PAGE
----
Skip to content

Advertisement

You're viewing the new version of our site. Please leave us feedback.

Learn more
Open Access

C-Type natriuretic peptide: a potential urinary biomarker for renal remodeling and fibrosis during aging

  • Jeson S Sangaralingham1Email author,
  • Denise M Heublein1,
  • Joseph P Grande3,
  • Alessandro Cataliotti1,
  • Andrew D Rule2,
  • Paul M McKie1,
  • Fernando L Martin1 and
  • John C BurnettJr1
BMC Pharmacology201111(Suppl 1):P60

https://doi.org/10.1186/1471-2210-11-S1-P60

Published: 1 August 2011

Background

Renal aging is characterized by structural changes in the kidney, including fibrosis, which are often accompanied by reduced glomerular filtration rate (GFR) and elevated urinary protein excretion (UPE) that likely contributes to increased risk of kidney failure, cardiovascular disease and mortality in the elderly. Importantly a recent study, using biopsy in healthy kidney donors across six decades of life, demonstrated the presence of preclinical age-related nephropathy which was otherwise undetectable using conventional clinical tests including GFR and UPE. Although, there are a number of biomarkers for renal disease and injury, there are few which target early renal remodeling prior to the onset of symptoms during natural aging. C-type natriuretic peptide (CNP) is highly expressed in renal cells, is potently anti-fibrotic, inhibits renal mesangial matrix accumulation and may play a role in podocyte-glomerular basement membrane (GBM) integrity. Since aging is associated with altered renal structure and function that may contribute to the development of kidney and heart failure, we sought to determine if CNP might serve as a urinary biomarker for global renal remodeling as a compensatory renal response to injury induced by aging.

Objective

The objective of this study was to determine urinary CNP excretion in normal aging Fischer rats and its relationship to renal structure and function. We hypothesized that an increase in urinary CNP excretion will parallel increases in renal fibrosis and GBM thickening, which importantly, will precede an elevation in proteinuria in the aging kidney.

Methods

Studies were performed in 2, 11 and 20 month old male Fischer rats (equivalent to human aging from childhood to the 6th decade of life; n=8-10/group). Blood pressure (BP) UPE, GFR, urinary CNP was measured. Kidneys harvested for histologic and electron microscopic analysis. Mean±SE, +P<0.05 vs 2 months, † P<0.05 vs 11 months.

Results

Aging from 2 to 11 to 20 months was associated significant ang progressive renal cortial (1±0.3 vs 8±2* vs 17±1* † %) and medullary (4±0.8 vs 11±1* vs 17±1* † %) fibrosis, as well as GBM thickening (120±13 vs 305±12* vs 535±20*† nm). Further, electron microscopy revealed progressive mesangial matrix accumulation at 11 and 20 months, along with focal effacement of visceral epithelial cell foot processes of the podocyte at 20 months. Importantly, urinary CNP excretion significantly increased at 11 months, which was associated with early non-pathological renal fibrosis and glomerular remodeling as described, and remained elevated at 20 months (64±4 vs 110±vs 103±pg/day). BP and UPE were mildly but significantly elevated at 20 months (90±1 vs 90±2 vs 100±3*† mmHG and 8.1±0.6 vs 8.2±0.4 vs 20±3*† mg/day, respectively). Further, GFR decreased at 11 months and was sustained at 20 months (3.52±0.29 vs 2.55±0.37 vs 2.83±0.30 ml/min/kg).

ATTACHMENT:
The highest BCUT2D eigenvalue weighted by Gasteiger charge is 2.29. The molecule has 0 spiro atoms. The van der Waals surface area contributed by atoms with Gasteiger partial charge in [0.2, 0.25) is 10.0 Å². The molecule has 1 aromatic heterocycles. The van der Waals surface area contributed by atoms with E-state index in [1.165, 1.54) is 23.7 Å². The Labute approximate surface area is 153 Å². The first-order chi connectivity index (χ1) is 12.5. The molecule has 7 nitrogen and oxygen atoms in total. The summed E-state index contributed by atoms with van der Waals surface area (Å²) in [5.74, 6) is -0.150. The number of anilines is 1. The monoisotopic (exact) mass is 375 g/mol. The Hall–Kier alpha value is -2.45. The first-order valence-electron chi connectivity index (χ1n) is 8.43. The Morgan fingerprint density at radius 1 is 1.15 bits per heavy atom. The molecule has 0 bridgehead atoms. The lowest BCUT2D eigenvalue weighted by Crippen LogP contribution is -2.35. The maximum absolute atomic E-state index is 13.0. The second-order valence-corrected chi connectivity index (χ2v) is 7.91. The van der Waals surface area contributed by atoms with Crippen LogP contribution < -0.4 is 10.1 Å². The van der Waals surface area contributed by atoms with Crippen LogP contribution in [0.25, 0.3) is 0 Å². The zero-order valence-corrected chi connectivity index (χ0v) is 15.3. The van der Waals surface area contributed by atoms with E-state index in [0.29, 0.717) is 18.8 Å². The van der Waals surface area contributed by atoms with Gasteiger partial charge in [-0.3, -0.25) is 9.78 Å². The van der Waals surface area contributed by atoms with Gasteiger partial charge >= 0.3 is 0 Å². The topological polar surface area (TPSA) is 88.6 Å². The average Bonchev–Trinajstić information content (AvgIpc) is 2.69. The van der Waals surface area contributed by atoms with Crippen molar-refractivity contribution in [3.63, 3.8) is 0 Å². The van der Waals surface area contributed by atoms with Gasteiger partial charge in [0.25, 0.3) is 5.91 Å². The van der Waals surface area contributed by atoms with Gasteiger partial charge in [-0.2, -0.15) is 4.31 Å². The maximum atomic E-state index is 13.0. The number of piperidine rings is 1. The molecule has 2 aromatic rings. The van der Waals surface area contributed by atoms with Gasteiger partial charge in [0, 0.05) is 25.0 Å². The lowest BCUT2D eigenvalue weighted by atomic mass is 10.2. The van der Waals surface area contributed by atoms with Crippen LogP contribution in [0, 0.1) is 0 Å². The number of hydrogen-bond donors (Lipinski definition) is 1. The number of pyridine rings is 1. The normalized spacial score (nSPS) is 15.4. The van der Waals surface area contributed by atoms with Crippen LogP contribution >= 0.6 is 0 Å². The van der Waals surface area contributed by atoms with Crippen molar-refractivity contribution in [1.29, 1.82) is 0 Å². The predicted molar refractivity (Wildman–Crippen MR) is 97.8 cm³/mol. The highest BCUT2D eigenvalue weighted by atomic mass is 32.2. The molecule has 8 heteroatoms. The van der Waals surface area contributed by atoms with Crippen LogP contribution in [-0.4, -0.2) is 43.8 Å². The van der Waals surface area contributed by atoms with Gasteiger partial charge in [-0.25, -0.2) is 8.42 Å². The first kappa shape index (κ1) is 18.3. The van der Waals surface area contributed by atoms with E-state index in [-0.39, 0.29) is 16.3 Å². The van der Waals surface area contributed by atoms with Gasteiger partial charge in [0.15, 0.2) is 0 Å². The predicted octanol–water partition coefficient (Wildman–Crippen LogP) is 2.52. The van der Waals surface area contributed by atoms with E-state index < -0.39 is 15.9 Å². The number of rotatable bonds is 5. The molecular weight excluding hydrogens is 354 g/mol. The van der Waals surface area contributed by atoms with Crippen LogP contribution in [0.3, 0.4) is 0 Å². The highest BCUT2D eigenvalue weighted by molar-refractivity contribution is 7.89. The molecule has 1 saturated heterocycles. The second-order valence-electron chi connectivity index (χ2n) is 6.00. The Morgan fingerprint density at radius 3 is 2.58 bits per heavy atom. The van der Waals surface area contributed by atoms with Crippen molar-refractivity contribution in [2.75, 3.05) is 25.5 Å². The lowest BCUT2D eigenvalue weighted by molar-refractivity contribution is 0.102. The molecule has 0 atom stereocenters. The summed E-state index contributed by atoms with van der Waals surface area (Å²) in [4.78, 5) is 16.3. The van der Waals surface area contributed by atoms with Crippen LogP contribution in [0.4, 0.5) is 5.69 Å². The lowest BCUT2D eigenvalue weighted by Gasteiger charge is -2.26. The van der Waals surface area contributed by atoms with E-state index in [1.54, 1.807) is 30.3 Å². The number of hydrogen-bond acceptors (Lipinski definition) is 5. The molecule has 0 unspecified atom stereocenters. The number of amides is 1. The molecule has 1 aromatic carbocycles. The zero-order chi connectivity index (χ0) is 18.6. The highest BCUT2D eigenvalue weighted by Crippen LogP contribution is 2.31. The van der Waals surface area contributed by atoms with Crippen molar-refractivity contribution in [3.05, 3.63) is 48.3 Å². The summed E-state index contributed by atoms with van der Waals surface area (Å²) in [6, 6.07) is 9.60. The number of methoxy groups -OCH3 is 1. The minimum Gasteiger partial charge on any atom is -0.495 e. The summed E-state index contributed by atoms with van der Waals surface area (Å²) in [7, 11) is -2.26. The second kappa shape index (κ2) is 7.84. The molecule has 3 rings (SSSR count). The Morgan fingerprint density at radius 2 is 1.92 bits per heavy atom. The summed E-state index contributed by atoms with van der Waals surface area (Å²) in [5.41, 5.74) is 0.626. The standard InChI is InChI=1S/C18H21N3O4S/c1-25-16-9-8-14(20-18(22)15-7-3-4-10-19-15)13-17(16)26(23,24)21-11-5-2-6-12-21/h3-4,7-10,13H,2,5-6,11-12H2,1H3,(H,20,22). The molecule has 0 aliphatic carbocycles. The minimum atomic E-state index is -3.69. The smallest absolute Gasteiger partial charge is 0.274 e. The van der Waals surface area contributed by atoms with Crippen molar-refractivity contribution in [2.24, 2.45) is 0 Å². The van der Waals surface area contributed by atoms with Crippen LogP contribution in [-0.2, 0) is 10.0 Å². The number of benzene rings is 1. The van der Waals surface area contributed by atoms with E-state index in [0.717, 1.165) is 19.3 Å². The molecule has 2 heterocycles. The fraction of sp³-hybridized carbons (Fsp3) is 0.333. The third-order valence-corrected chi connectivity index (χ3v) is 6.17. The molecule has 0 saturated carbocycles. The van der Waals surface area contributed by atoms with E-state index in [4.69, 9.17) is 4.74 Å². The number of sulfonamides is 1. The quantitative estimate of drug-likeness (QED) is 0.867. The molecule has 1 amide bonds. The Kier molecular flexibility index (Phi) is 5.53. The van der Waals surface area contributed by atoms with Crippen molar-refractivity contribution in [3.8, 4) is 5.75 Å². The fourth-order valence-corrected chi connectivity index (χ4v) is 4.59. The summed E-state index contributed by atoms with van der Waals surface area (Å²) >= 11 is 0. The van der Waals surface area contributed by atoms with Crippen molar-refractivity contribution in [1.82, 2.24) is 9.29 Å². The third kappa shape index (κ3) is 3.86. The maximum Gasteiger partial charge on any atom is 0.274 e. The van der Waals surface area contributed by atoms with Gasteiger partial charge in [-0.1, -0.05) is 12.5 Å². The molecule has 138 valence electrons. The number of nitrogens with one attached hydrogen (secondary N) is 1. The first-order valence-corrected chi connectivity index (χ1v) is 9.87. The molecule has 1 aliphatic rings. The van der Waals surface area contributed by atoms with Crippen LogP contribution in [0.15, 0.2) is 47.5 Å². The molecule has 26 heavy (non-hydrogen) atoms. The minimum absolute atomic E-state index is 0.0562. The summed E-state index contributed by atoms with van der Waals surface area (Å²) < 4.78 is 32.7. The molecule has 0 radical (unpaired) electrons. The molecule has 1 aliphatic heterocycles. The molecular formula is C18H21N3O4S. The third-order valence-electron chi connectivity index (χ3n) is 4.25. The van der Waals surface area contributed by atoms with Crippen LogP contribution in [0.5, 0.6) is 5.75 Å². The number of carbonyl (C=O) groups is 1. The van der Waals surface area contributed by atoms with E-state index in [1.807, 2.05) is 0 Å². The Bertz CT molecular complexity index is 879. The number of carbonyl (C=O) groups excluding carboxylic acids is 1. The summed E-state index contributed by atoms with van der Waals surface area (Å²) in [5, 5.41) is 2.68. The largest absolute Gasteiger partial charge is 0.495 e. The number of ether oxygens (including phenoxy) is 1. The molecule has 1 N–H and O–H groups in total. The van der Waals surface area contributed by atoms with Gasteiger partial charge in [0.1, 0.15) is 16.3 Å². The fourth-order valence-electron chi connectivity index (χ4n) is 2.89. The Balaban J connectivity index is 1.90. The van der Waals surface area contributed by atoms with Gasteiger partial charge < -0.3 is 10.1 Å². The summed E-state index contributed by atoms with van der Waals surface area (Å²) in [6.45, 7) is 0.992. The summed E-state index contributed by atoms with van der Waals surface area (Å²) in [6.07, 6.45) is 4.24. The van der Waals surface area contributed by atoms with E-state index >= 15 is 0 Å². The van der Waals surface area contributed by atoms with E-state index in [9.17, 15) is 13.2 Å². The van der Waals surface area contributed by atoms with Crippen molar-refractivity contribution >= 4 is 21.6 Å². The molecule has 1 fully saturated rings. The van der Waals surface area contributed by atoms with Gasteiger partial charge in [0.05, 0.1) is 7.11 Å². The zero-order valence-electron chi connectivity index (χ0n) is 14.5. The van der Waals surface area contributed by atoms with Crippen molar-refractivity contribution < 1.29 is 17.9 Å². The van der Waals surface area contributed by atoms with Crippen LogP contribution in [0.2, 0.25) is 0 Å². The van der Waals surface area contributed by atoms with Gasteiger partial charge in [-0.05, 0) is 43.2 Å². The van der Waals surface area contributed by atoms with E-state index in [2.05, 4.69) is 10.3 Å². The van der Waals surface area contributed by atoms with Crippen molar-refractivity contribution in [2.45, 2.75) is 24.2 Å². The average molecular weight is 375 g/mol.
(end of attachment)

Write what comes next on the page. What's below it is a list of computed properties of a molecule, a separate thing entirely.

Conclusion

We report for the first time that a significant increase in urinary CNP excretion during aging is strongly association with global renal fibrosis and GBM thickening, which occurred prior to the onset of significant proteinuria or BP elevation. Further studies are warranted to explore the idea that urinary CNP may serve as a sensitive urinary biomarker to detect the presence of preclinical renal structural remodeling and/or impairment, particularly during aging, to facilitate early diagnosis and intervention to reduce the burden of chronic kidney disease.

Authors’ Affiliations

(1)
Division of Cardiovascular Diseases, Cardiorenal Research Laboratory, Mayo Clinic
(2)
Division of Nephrology and Hypertension, Department of Medicine, Mayo Clinic
(3)
Department of Laboratory Medicine and Pathology, Mayo Clinic

Copyright

© Sangaralingham et al; licensee BioMed Central Ltd. 2011

This article is published under license to BioMed Central Ltd. This is an open access article distributed under the terms of the Creative Commons Attribution License (http://creativecommons.org/licenses/by/2.0), which permits unrestricted use, distribution, and reproduction in any medium, provided the original work is properly cited.

Advertisement